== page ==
As I found myself a seat on the ferry and sat down, I noticed the three foreigners were almost the last to board the ferry. And as we neared to Hulhumale’ terminal, even before the ferry closed to the harbour, again all of a sudden in no particular order everyone rushed to get off the ferry.
I imagined, perhaps this was their first time boarding the ferry, and as I related to my first experience two years back, I knew exactly what she meant when she made that remark and possibly how she felt. I assume these visitors are not going to stay here for long, but because of that incident, she was quick to make generalisation about Maldivians. Possibly an experience that will stay with her for a while and possibly an experience she will share with her friends.
At this point, I would like to ask you this question: is this sort of image we want portray to the foreign visitors who visit the Maldives? Particularly away from the polished resort life to the everyday unpolished Maldivian city life?
I wonder if there are others like me, who share a similar view; that we have a lot to learn and work on to improve our social etiquettes and good manners. Possibly we could try to emulate and practice some of the good manners and social etiquettes from developed countries.
We can start off with simple social etiquettes. Let me suggest seven simple things to practice for now:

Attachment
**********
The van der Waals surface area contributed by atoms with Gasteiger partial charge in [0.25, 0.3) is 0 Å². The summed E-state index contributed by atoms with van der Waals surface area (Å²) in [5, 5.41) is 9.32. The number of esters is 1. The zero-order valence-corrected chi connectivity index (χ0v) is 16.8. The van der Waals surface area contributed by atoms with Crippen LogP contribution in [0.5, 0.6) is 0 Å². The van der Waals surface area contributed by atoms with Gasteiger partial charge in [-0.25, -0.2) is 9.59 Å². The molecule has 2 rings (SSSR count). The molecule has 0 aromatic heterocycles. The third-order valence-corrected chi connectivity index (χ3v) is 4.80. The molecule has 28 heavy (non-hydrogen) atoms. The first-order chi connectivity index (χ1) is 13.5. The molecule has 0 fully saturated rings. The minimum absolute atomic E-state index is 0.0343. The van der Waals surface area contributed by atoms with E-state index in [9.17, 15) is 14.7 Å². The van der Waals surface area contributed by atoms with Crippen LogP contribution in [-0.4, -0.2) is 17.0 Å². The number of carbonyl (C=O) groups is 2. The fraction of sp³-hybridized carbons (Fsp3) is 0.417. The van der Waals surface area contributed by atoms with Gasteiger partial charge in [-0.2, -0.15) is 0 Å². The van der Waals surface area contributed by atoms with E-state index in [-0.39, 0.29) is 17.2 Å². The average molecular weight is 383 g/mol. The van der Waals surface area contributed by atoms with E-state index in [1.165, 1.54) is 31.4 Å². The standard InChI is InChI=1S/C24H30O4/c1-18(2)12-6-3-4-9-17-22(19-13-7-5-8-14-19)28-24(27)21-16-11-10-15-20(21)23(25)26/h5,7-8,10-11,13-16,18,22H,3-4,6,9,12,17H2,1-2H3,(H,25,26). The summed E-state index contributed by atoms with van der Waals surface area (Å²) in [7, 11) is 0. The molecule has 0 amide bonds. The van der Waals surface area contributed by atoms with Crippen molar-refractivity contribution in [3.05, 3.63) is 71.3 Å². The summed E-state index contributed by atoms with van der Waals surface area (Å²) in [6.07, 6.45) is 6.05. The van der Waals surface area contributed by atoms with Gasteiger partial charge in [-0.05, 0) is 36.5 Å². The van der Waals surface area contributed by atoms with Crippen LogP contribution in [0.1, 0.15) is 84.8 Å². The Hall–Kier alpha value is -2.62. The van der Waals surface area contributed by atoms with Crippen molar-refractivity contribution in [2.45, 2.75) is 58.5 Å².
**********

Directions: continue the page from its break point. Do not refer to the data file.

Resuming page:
- Always make queues and stand in line, if anyone cuts you off, kindly tell them “Sir/madam, there is a queue here” (moral persuasion is better than pointing fingers)
- For heaven’s sake, SMILE, even just a little bit when someone makes eye contact with you, the last thing you want to do is stare back at them with an evil eye. Guys, smile to others guys as well, it’s completely OK (there is nothing gay about it!).
- Say ‘thank you’ to whoever serves you, where ever that maybe.
- Sit in orderly fashion when there are chairs, if you arrive first to the ferry terminal or board the ferry, sit in front and away from the aisle making it easy for others to find their seats. And when getting off, let the ferry come to a stop at the harbour and let the people in the front seats get off first.
- When the ferry terminal door opens, allow the people in the front seats to board first.
- Raising your voice and breaking the conversation just to be heard, not only makes you sound dumb, it makes you look immature and proves you lack the communication skills to persuade the other person(s) with good reason.